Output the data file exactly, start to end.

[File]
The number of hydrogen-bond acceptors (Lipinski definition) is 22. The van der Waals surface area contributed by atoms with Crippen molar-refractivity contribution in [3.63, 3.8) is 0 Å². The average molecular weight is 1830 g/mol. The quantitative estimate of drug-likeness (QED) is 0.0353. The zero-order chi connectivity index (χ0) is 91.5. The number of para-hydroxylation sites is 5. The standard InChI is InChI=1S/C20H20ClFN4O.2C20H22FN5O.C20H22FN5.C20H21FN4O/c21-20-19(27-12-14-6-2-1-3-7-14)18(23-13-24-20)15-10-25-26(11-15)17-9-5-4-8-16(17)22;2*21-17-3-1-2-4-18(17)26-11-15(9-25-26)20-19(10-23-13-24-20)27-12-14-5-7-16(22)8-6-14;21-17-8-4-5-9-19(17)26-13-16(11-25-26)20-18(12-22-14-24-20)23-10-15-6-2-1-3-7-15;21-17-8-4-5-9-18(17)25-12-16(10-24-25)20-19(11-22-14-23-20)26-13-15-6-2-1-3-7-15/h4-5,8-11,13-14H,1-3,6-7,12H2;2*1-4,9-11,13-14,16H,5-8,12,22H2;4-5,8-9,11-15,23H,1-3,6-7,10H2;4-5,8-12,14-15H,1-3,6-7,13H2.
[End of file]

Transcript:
The number of hydrogen-bond acceptors (Lipinski definition) is 22. The van der Waals surface area contributed by atoms with Crippen molar-refractivity contribution in [3.63, 3.8) is 0 Å². The average molecular weight is 1830 g/mol. The quantitative estimate of drug-likeness (QED) is 0.0353. The zero-order chi connectivity index (χ0) is 91.5. The number of para-hydroxylation sites is 5. The standard InChI is InChI=1S/C20H20ClFN4O.2C20H22FN5O.C20H22FN5.C20H21FN4O/c21-20-19(27-12-14-6-2-1-3-7-14)18(23-13-24-20)15-10-25-26(11-15)17-9-5-4-8-16(17)22;2*21-17-3-1-2-4-18(17)26-11-15(9-25-26)20-19(10-23-13-24-20)27-12-14-5-7-16(22)8-6-14;21-17-8-4-5-9-19(17)26-13-16(11-25-26)20-18(12-22-14-24-20)23-10-15-6-2-1-3-7-15;21-17-8-4-5-9-18(17)25-12-16(10-24-25)20-19(11-22-14-23-20)26-13-15-6-2-1-3-7-15/h4-5,8-11,13-14H,1-3,6-7,12H2;2*1-4,9-11,13-14,16H,5-8,12,22H2;4-5,8-9,11-15,23H,1-3,6-7,10H2;4-5,8-12,14-15H,1-3,6-7,13H2.